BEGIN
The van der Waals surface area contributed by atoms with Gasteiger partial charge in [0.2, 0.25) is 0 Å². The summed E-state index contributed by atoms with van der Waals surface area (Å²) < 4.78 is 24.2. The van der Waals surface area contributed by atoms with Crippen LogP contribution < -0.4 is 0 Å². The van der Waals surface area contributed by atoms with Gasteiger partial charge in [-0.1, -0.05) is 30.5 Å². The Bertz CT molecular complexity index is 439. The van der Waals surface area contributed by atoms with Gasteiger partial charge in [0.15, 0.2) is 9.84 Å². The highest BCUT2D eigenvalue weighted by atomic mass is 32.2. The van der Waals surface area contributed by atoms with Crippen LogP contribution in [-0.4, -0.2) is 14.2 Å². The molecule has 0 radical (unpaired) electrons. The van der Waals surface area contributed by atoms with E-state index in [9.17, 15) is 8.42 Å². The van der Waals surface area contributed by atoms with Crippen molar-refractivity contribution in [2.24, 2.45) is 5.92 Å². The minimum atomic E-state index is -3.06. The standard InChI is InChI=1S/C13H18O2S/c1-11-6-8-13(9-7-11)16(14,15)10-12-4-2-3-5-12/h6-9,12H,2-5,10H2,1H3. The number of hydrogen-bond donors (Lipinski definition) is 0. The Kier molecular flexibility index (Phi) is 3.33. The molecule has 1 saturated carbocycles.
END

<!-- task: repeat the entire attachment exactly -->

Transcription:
The van der Waals surface area contributed by atoms with Gasteiger partial charge in [0.2, 0.25) is 0 Å². The summed E-state index contributed by atoms with van der Waals surface area (Å²) < 4.78 is 24.2. The van der Waals surface area contributed by atoms with Crippen LogP contribution < -0.4 is 0 Å². The van der Waals surface area contributed by atoms with Gasteiger partial charge in [-0.1, -0.05) is 30.5 Å². The Bertz CT molecular complexity index is 439. The van der Waals surface area contributed by atoms with Gasteiger partial charge in [0.15, 0.2) is 9.84 Å². The highest BCUT2D eigenvalue weighted by atomic mass is 32.2. The van der Waals surface area contributed by atoms with Crippen LogP contribution in [-0.4, -0.2) is 14.2 Å². The molecule has 0 radical (unpaired) electrons. The van der Waals surface area contributed by atoms with E-state index in [9.17, 15) is 8.42 Å². The van der Waals surface area contributed by atoms with Crippen molar-refractivity contribution in [2.24, 2.45) is 5.92 Å². The minimum atomic E-state index is -3.06. The standard InChI is InChI=1S/C13H18O2S/c1-11-6-8-13(9-7-11)16(14,15)10-12-4-2-3-5-12/h6-9,12H,2-5,10H2,1H3. The number of hydrogen-bond donors (Lipinski definition) is 0. The Kier molecular flexibility index (Phi) is 3.33. The molecule has 1 saturated carbocycles.